MORE than 160 people have objected to plans to build 1,200 homes in Hereford.
The Church Commissioners for England’s wants to build the homes along with a health centre, primary school and shops on land at Three Elms.
Proposals to develop the site had originally been brought forward in 2016 and have now been altered after feedback from council officers, residents and businesses.
The development is proposed to be delivered in two phases with the first of which would include 580 new homes, a primary school for 210 pupils and a neighbourhood centre.
This phase also includes land for sports pitches, a 75-space park and choose car park at Roman Road and land potentially made available for the proposed bypass should councillors decide to proceed with it.
However, consultants working on the plans say approving it would not prejudice the council’s review of the Hereford Transport Plan.
The second phase includes the remaining 620 new houses, more than 24 acres of employment land and another 75-space park and choose car park off Kings Acre Road.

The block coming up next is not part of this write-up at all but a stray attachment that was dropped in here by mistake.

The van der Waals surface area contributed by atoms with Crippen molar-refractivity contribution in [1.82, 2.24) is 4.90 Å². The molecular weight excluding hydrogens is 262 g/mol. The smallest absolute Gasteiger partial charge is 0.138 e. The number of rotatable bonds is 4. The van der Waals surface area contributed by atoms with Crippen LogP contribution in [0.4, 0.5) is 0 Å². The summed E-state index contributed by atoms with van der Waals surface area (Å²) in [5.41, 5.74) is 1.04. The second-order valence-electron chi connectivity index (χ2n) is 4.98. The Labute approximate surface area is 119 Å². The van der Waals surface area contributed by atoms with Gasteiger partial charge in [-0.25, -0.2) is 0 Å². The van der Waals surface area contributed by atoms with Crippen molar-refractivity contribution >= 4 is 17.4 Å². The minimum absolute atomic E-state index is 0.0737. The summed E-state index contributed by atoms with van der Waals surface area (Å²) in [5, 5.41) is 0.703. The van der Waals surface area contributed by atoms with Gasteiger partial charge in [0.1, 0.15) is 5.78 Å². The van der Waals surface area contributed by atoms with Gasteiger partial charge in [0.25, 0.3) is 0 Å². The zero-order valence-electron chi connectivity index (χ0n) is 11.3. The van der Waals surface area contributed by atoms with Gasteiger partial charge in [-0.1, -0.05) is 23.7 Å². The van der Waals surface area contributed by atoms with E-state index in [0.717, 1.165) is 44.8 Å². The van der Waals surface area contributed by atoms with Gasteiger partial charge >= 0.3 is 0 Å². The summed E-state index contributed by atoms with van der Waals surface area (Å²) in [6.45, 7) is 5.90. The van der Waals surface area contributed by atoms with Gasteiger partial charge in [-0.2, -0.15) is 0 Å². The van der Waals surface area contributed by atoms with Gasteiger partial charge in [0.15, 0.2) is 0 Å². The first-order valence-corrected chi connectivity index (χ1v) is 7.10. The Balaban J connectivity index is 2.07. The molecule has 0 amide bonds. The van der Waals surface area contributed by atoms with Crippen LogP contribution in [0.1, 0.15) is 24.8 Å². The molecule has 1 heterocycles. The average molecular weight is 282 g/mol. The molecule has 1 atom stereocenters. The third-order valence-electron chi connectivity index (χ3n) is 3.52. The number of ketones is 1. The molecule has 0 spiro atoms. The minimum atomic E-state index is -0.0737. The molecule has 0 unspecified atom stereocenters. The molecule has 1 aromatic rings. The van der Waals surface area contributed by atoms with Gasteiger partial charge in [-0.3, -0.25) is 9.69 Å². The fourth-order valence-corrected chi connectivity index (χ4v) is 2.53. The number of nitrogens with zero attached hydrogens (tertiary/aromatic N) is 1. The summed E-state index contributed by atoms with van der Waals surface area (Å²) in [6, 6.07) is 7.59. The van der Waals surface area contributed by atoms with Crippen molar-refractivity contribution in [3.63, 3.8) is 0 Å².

There is now a total of 170 objections against the scheme along with Breinton parish council who have called for it to be rejected.
Parish councillors, who considered the updated scheme at their meeting on October 14, said they were extremely disappointed that so little attention had been given to their previous representations.
They believe it should be rejected as it fails to comply with government policies and goes against the Church of England policy on reducing year-on-year emissions.
Emil Morfett, an objector, said: “This application is designed around car transportation and fails to adhere to the new standards for cycling infrastructure introduce by government this year.
“The proposed road junctions for access are totally inadequate for safe cycling.
“The road network infrastructure is unfit for the proposed additional city traffic.
“The proposed design is a backward-looking estate to maximise profit at the expense of local biodiversity and threatens future city dwellers with great flood risks.
“It also fails to recognise the impact of climate change on flood zones which are vulnerable to increasingly higher levels of rainfall.”
There are also four letters supporting the plans.
Thomas Card, one of the supporters, said it was great to see a development that would contribute with much needed facilities for the local area.
“I believe this is a great opportunity.
“Not only does it build a large number of much needed homes, but it also offers the potential for employment within the development, with the proposed commercial and leisure facilities.”
Council planners are expected to consider the plans by January 6, 2021.